Both comments do re-empahsize the fact that the "matching process" is tedious and subjective. It sounds like there is no good way around this. So, the question becomes one of how to manage this in the best possible way. Personally, this seems to distill down to one of two possible mechanisms/processes: 1) have some kind of global brightness/contrast/clarity adjustment as part of "export to Blurb" in the Book module, and/or 2) some automatic way to batch process these attributes in the Develop/Book module. On the latter point I'm curious what the detailed steps would be to do this - for e.g., make virtual copies of all photos in book, apply batch (positive) brightness/contrast/clarity adjustments, etc.

     

    There are a couple reasons why I prefer the former process/capability to the latter. The first of these is just the standard, additional management of the virtual copies (and any associated workflow overhead). The second reason is that using these "conditioned virtual copies" in the Book module means that any PDF and/or EPUB (via Blurb's ebook creator) target also contains these "brightened" images, and these destination targets (both for viewing on displays) aren't appropriate for these "unique to physical book" images.

     

    Although not necessarily the absolute best solution for fine tuning individual images in books, I'd really like to have an overall brightness control for "export to Blurb" in the Book module.

     
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  • Currently Being Moderated
    Sep 29, 2013 10:41 AM   in reply to ColdForest

    Thanks for asking the question in the first place, and for persisting in looking for an answer(s), and thanks to all who are posting suggestions.

     

    I'm new to LR and have never printed from it. As the thread has gone on, I realized that I don't know how LR printing works, so I took a look. I can now see that it's a pretty-controlled workflow, especially for publishing, like you are doing with Blurb. Now I understand more about your questions. I can see where you can apply an exposure and contrast adjustment to the Blurb output, but it's not precise. I'm not sure there's even a preset or template that can save the values you decide are the correct amount of adjustment, for reuse. Perhaps others can answer on this point.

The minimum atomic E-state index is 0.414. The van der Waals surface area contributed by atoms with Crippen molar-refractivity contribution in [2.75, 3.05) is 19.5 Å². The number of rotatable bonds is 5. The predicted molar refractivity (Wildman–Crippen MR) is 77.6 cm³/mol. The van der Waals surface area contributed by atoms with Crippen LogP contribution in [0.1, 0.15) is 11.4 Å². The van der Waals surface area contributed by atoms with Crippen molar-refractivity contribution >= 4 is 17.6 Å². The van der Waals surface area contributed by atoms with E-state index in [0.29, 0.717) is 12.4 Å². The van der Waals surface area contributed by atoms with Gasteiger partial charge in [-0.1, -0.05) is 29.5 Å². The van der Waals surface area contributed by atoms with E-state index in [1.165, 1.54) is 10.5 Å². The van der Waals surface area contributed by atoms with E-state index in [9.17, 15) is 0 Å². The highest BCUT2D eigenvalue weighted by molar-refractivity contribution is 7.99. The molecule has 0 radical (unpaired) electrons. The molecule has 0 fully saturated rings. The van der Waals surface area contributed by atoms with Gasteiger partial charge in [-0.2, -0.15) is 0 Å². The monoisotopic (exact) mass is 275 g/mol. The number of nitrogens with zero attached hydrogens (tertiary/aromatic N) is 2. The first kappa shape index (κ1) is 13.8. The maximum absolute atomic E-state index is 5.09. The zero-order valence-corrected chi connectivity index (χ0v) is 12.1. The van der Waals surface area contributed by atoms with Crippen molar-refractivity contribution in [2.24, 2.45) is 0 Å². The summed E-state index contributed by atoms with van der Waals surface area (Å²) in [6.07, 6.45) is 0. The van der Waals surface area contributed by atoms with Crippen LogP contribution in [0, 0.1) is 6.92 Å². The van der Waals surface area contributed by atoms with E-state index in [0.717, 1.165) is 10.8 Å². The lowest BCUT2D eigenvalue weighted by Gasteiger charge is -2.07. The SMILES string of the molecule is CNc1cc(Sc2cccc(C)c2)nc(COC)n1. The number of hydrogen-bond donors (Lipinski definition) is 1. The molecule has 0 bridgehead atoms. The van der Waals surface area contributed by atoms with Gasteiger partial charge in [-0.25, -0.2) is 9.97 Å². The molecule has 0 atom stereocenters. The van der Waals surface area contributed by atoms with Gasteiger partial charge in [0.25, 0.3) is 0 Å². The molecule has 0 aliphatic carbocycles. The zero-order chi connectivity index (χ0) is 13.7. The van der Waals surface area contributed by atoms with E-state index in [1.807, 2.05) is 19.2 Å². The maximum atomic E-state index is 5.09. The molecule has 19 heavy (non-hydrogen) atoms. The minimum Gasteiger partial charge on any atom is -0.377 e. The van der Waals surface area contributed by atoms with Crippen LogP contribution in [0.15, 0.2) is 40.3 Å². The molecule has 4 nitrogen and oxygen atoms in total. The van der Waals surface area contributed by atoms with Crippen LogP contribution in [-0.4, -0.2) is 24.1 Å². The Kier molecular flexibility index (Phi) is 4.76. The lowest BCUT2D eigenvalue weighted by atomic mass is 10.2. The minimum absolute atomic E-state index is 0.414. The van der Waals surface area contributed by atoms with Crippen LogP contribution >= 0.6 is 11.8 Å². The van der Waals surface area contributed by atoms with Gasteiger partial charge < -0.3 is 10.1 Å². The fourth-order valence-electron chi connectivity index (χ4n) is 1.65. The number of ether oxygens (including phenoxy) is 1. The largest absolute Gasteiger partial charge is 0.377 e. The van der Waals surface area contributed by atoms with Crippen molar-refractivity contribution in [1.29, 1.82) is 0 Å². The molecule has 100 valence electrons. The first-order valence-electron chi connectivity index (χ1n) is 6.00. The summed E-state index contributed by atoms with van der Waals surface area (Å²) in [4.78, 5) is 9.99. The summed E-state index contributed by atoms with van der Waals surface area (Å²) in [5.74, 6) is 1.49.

I don't have a Blurb acccount, but when I got as far as their sign-in, there was already a $32 price for whatever the job was that I'd chosen. I'm not sure what that was, because I only had one photograph selected, but I had a multiple-image page spread. Not sure if I'd specified the number of pages. So I can see why you'd want certainty and repeatability at these prices.

     

    I am surprised that Blurb doesn't seem to offer a way to get some useful troubleshooting and technical advice about how to get the result you want from the content you're submitting.

     

    From my limited LR experience so far, and from the great advice on this forum, I think that you're on the right track to look for a way to use a set of virtual copies that are adjusted as a batch, for the amount of Blurb correction you find is right. As is mentioned earlier, the darkening effect from digital printing has to be considered, and it may not be consistent across images - some may be large areas of light or dark tones, and so they'd need different compensation for the darkening effect of printing.